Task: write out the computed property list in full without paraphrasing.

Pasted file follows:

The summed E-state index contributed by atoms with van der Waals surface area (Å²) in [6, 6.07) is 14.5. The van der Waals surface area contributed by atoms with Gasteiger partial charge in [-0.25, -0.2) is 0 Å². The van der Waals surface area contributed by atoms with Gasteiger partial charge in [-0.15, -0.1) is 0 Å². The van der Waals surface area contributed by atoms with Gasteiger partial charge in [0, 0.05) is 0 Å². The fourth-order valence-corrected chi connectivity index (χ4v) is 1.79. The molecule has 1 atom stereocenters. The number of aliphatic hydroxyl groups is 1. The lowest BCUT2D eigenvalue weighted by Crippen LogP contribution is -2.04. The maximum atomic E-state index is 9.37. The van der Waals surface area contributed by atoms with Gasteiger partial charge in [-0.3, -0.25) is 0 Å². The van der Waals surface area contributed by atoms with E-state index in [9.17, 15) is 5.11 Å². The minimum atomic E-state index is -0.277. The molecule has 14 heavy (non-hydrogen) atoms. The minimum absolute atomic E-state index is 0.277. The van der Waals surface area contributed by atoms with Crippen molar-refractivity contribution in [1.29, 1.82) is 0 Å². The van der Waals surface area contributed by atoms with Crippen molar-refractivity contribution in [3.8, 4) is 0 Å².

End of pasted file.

The summed E-state index contributed by atoms with van der Waals surface area (Å²) in [6, 6.07) is 14.5. The van der Waals surface area contributed by atoms with Gasteiger partial charge in [-0.25, -0.2) is 0 Å². The van der Waals surface area contributed by atoms with Gasteiger partial charge in [-0.15, -0.1) is 0 Å². The van der Waals surface area contributed by atoms with Gasteiger partial charge in [0, 0.05) is 0 Å². The fourth-order valence-corrected chi connectivity index (χ4v) is 1.79. The molecule has 1 atom stereocenters. The number of aliphatic hydroxyl groups is 1. The lowest BCUT2D eigenvalue weighted by Crippen LogP contribution is -2.04. The maximum atomic E-state index is 9.37. The van der Waals surface area contributed by atoms with Gasteiger partial charge in [-0.3, -0.25) is 0 Å². The van der Waals surface area contributed by atoms with E-state index in [9.17, 15) is 5.11 Å². The minimum atomic E-state index is -0.277. The molecule has 14 heavy (non-hydrogen) atoms. The minimum absolute atomic E-state index is 0.277. The van der Waals surface area contributed by atoms with Crippen molar-refractivity contribution in [1.29, 1.82) is 0 Å². The van der Waals surface area contributed by atoms with Crippen molar-refractivity contribution in [3.8, 4) is 0 Å².